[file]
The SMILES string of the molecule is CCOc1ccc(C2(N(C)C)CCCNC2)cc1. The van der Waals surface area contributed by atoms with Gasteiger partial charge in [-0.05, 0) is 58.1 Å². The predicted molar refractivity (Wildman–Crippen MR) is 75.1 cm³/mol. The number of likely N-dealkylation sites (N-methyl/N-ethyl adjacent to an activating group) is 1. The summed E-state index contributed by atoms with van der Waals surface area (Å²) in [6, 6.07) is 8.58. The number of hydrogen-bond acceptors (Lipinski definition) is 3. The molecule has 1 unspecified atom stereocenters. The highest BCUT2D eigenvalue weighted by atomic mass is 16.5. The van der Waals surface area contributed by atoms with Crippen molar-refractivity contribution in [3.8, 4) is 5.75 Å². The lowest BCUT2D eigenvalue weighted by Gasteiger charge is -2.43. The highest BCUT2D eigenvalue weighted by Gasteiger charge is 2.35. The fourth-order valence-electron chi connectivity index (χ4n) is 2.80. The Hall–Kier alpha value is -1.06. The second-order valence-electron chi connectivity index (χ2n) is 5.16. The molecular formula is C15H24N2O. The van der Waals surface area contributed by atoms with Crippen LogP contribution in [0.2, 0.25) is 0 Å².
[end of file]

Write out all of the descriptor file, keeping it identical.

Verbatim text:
The SMILES string of the molecule is CCOc1ccc(C2(N(C)C)CCCNC2)cc1. The van der Waals surface area contributed by atoms with Gasteiger partial charge in [-0.05, 0) is 58.1 Å². The predicted molar refractivity (Wildman–Crippen MR) is 75.1 cm³/mol. The number of likely N-dealkylation sites (N-methyl/N-ethyl adjacent to an activating group) is 1. The summed E-state index contributed by atoms with van der Waals surface area (Å²) in [6, 6.07) is 8.58. The number of hydrogen-bond acceptors (Lipinski definition) is 3. The molecule has 1 unspecified atom stereocenters. The highest BCUT2D eigenvalue weighted by atomic mass is 16.5. The van der Waals surface area contributed by atoms with Crippen molar-refractivity contribution in [3.8, 4) is 5.75 Å². The lowest BCUT2D eigenvalue weighted by Gasteiger charge is -2.43. The highest BCUT2D eigenvalue weighted by Gasteiger charge is 2.35. The fourth-order valence-electron chi connectivity index (χ4n) is 2.80. The Hall–Kier alpha value is -1.06. The second-order valence-electron chi connectivity index (χ2n) is 5.16. The molecular formula is C15H24N2O. The van der Waals surface area contributed by atoms with Crippen LogP contribution in [0.2, 0.25) is 0 Å².